The more you rely on your air conditioner as the summer gets closer, the more likely it is that problems will develop with the system. As long as you were sure to schedule preventive maintenance earlier in the year, you shouldn’t have any serious issues crop up. Still, it’s a good idea to know when to call for professional help with your air conditioner. One of those times is when you notice ice forming on the system. Read on to find out more about air conditioner ice, and why it’s a problem.
Causes of Ice
In order to understand where the ice comes from, you first need to know how your air conditioner cools your home. An air conditioner produces cool air by evaporating refrigerant in an evaporator coil, which absorbs thermal energy. While the air conditioner is on, air from the ducts is passed over the evaporator coil and is cooled by the evaporating refrigerant. Condensation forms on the coil as the air temperature drops past the dew point, and passes out of the system through a condensate drain. If the flow of air to the coil is interrupted, as happens with a broken air handler or a clogged air filter, that’s when things start to degrade. The air temperature around the air coil drops, causing the condensate to freeze. Over time, the ice can eventually spread to cover the entire coil.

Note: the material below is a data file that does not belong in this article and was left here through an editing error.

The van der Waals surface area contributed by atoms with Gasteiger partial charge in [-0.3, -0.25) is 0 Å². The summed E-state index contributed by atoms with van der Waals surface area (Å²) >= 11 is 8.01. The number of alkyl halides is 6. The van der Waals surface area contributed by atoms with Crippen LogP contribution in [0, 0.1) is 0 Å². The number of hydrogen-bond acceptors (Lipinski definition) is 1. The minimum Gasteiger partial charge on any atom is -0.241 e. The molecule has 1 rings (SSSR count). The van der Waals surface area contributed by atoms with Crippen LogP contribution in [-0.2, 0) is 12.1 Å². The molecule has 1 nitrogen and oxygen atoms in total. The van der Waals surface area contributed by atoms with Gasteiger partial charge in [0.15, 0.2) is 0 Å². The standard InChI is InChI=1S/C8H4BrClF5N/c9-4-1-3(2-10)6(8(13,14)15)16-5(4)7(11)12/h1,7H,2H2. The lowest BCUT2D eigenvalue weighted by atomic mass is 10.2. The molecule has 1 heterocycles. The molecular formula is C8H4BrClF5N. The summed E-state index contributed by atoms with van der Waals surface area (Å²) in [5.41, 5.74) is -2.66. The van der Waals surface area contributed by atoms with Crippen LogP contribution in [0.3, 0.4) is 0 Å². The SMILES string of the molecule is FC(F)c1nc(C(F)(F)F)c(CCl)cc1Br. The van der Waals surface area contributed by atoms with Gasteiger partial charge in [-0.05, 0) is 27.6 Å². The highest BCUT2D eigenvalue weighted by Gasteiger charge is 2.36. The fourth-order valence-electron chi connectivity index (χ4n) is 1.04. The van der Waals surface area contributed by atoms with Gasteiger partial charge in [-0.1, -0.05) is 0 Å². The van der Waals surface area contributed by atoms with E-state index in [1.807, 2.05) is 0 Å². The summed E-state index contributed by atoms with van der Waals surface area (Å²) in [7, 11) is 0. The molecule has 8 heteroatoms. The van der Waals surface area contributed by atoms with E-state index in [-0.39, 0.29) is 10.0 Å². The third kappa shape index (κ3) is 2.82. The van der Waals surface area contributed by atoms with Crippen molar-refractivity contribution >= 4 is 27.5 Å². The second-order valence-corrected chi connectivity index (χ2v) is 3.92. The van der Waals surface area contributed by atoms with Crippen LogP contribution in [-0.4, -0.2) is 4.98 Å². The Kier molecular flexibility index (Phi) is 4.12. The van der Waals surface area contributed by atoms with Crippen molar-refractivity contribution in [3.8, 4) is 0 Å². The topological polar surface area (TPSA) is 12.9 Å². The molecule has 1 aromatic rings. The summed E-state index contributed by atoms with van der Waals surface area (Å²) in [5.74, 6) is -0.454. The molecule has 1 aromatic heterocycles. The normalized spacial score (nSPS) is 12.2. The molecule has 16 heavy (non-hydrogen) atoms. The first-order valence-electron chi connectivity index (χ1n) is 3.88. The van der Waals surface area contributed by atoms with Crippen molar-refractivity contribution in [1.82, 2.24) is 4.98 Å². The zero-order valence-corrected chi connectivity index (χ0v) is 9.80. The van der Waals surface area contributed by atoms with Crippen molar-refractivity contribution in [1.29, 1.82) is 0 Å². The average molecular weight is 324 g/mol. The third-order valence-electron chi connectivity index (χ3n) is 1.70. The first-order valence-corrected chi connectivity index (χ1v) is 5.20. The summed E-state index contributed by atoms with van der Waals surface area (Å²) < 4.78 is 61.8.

Problems Ice Causes
A frozen evaporator coil can’t siphon heat from the air, so your air conditioner won’t be able to cool your home properly. Liquid refrigerant might be able to escape the coil under these circumstances, making it to the compressor and causing it to break down. Eventually the entire system could break down because of the ice on the coil. This is why you need to call for repairs as soon as you see ice on your air conditioner.
Magnolia Plumbing, Heating & Cooling offers air conditioner repairs in Washington, DC.